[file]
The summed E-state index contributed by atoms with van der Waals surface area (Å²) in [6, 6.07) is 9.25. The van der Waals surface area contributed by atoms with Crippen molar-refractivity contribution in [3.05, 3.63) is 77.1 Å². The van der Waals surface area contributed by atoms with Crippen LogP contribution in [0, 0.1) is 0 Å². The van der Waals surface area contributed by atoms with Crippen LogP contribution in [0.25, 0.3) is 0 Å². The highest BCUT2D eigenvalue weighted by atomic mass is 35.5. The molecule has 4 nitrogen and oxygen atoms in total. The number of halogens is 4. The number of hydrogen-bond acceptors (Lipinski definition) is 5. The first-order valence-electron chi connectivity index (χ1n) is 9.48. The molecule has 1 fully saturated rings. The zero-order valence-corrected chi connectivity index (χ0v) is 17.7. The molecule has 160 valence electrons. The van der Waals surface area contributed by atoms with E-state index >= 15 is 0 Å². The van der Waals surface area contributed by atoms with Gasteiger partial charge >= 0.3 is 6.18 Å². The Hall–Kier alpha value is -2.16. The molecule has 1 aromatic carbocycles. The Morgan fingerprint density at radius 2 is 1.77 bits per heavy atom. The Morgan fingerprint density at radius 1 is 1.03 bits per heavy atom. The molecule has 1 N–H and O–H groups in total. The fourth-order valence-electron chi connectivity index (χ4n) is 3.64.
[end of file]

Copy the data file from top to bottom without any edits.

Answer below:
The summed E-state index contributed by atoms with van der Waals surface area (Å²) in [6, 6.07) is 9.25. The van der Waals surface area contributed by atoms with Crippen molar-refractivity contribution in [3.05, 3.63) is 77.1 Å². The van der Waals surface area contributed by atoms with Crippen LogP contribution in [0, 0.1) is 0 Å². The van der Waals surface area contributed by atoms with Crippen LogP contribution in [0.25, 0.3) is 0 Å². The highest BCUT2D eigenvalue weighted by atomic mass is 35.5. The molecule has 4 nitrogen and oxygen atoms in total. The number of halogens is 4. The number of hydrogen-bond acceptors (Lipinski definition) is 5. The first-order valence-electron chi connectivity index (χ1n) is 9.48. The molecule has 1 fully saturated rings. The zero-order valence-corrected chi connectivity index (χ0v) is 17.7. The molecule has 160 valence electrons. The van der Waals surface area contributed by atoms with E-state index >= 15 is 0 Å². The van der Waals surface area contributed by atoms with Gasteiger partial charge >= 0.3 is 6.18 Å². The Hall–Kier alpha value is -2.16. The molecule has 1 aromatic carbocycles. The Morgan fingerprint density at radius 2 is 1.77 bits per heavy atom. The Morgan fingerprint density at radius 1 is 1.03 bits per heavy atom. The molecule has 1 N–H and O–H groups in total. The fourth-order valence-electron chi connectivity index (χ4n) is 3.64.